Lucille Burden Osborne, known by some as Miss Lucille, refuses to give cruelty the last word in her story.
At 95 years old, she grew up in the same house as family members who’d survived slavery, including her great-grandmother Rachel McGruder. Her great-grandfather, Charles McGruder, had also been enslaved.
As she grew up, Osborne had heard people speak about her great-grandfather, but people rarely spoke about the fact that he is the patriarch to most Black people from Alabama with the surname McGruder.
“Evidently old man Charles McGruder must have been an important person to the community because we would hear his name many, many times,” said Osborne. “But nobody seemed to want to discuss how Charles fit into that slave situation, and it seemed like everybody would whisper when they were talking about Charles.”
She went on, “So this is what stands out in my mind -- that he must have been the big daddy … because during his early years, he was considered a [slave] breeder.”
Congress banned the Trans-Atlantic Slave Trade in 1808. No longer able to import enslaved Africans, many owners forced people like Charles McGruder to procreate.
“Slave owners owned enslaved women's wombs, and they owned the products of enslaved women's wombs. And that was foundational to how white southerners understood and conceptualized slavery,” said Chris Bonner, a history professor at the University of Maryland. “Charles McGruder’s story reflects that sense of what slavery was.”
Marie McGruder, 58, told ABC News her great-great-grandfather “was basically rented out to go from plantation to plantation to breed with other African women.”
J.R. Rothstein said that his great-great-great grandfather may have had up to 100 children, but that the records confirm he had at least 40. Of those children, he said each of them had about a dozen of their own children, who then went on to have a dozen more.
He has since been dedicated to uncovering his family’s roots in a new book, called “The Alabama Black McGruders,” while he works as a real estate attorney and investor.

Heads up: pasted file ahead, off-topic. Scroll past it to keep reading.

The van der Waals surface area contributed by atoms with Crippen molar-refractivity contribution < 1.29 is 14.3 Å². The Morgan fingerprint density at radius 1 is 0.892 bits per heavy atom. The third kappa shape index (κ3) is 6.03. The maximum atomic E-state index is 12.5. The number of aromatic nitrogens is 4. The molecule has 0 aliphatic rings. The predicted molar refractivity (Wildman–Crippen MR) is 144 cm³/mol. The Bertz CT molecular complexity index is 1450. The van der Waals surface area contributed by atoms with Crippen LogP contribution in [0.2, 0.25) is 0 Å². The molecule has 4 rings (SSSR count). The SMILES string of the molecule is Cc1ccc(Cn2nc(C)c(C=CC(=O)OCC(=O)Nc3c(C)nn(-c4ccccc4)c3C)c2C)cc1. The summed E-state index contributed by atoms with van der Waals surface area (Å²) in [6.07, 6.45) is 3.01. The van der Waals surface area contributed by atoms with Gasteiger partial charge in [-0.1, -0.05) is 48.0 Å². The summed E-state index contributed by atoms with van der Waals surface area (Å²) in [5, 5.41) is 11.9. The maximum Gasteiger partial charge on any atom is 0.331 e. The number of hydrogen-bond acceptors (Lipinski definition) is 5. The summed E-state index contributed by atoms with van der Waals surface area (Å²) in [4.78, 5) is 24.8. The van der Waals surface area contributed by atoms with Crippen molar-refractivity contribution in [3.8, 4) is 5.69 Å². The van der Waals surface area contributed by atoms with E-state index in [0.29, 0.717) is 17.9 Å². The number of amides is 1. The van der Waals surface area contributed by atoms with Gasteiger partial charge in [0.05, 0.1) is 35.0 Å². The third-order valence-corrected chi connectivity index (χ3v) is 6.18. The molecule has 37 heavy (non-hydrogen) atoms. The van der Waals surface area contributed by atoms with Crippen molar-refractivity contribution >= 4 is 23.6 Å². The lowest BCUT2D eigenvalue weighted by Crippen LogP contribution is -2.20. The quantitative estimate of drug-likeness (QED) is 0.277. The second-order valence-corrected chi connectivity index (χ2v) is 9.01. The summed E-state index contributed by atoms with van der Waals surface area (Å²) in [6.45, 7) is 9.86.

Bonner said that while the number of children Charles McGruder had is “shocking,” it doesn’t mean “that enslaved people didn't value family.”
After Charles McGurder was emancipated following the Civil War, he chose to make a homestead for the women and his children. It was an act of love for people connected to him through a vicious crime, because, ultimately, they were still his family.
After a decade of sharecropping, he purchased land in 1877 for $1,500 -- the exact same market value he commanded as an enslaved person. The family still owns part of that land today.
Jill Magruder is a descendant of the white Magruders who once owned Charles McGruder. Magruder is the original spelling of the McGruder last name. After emancipation, Charles McGruder registered to vote and changed the spelling of his family’s surname as an act of independence and to signal a new beginning, his family believes.
Most white relatives still carry the original spelling of the last name Magruder.
Through Family Tree DNA, Magruder said she was able to definitively link her branch of the family tree to Charles McGruder. The test showed an exact match between Magruder’s brother and Charles McGruder’s great-grandson, which confirmed that the two are indeed related.
ABC News connected Magruder with a small group of Black McGruders to talk about their shared family history.
“I know as a white Magruder, or just as a white American, you hear the stories about a slave owner having children with a slave woman, and there’s some kind of denial about that,” Jill Magruder said.
During the reunion, the McGruders passed around public records that confirmed Osborne’s memories of her great-grandfather, showing her for the first time the price placed on the lives of the people she knew and loved.
Osborne, a former Detroit school teacher, is a graduate of Alabama State University, an HBCU where she also joined the Alpha Kappa Alpha sorority, and the University of Michigan. An avid quilter, Osborne said she captures her story within the family tradition that she said was passed down through generations to her. She said her family’s legacy makes her proud to be who she is.
“They were once a slave and now they are free, so look at the legacy you got,” said Osborne. “If [they] made it through here, you can do even better.”